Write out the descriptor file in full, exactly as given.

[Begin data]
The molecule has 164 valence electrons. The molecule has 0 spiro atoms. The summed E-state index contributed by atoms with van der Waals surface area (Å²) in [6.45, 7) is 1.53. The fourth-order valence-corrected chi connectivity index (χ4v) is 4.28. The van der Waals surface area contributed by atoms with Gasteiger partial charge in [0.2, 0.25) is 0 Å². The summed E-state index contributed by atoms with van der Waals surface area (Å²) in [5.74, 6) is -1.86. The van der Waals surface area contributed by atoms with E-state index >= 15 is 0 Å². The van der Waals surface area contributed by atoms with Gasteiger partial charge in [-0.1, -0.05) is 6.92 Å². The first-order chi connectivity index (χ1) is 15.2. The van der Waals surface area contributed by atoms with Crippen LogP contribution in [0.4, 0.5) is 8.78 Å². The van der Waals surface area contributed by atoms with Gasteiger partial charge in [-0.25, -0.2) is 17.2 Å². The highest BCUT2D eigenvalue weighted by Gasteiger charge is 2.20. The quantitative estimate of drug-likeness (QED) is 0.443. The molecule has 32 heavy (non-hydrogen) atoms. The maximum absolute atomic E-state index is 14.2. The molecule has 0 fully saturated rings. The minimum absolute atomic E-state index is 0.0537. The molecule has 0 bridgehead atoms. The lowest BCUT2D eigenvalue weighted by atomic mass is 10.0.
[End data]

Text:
The molecule has 164 valence electrons. The molecule has 0 spiro atoms. The summed E-state index contributed by atoms with van der Waals surface area (Å²) in [6.45, 7) is 1.53. The fourth-order valence-corrected chi connectivity index (χ4v) is 4.28. The van der Waals surface area contributed by atoms with Gasteiger partial charge in [0.2, 0.25) is 0 Å². The summed E-state index contributed by atoms with van der Waals surface area (Å²) in [5.74, 6) is -1.86. The van der Waals surface area contributed by atoms with E-state index >= 15 is 0 Å². The van der Waals surface area contributed by atoms with Gasteiger partial charge in [-0.1, -0.05) is 6.92 Å². The first-order chi connectivity index (χ1) is 15.2. The van der Waals surface area contributed by atoms with Crippen LogP contribution in [0.4, 0.5) is 8.78 Å². The van der Waals surface area contributed by atoms with Gasteiger partial charge in [-0.25, -0.2) is 17.2 Å². The highest BCUT2D eigenvalue weighted by Gasteiger charge is 2.20. The quantitative estimate of drug-likeness (QED) is 0.443. The molecule has 32 heavy (non-hydrogen) atoms. The maximum absolute atomic E-state index is 14.2. The molecule has 0 fully saturated rings. The minimum absolute atomic E-state index is 0.0537. The molecule has 0 bridgehead atoms. The lowest BCUT2D eigenvalue weighted by atomic mass is 10.0.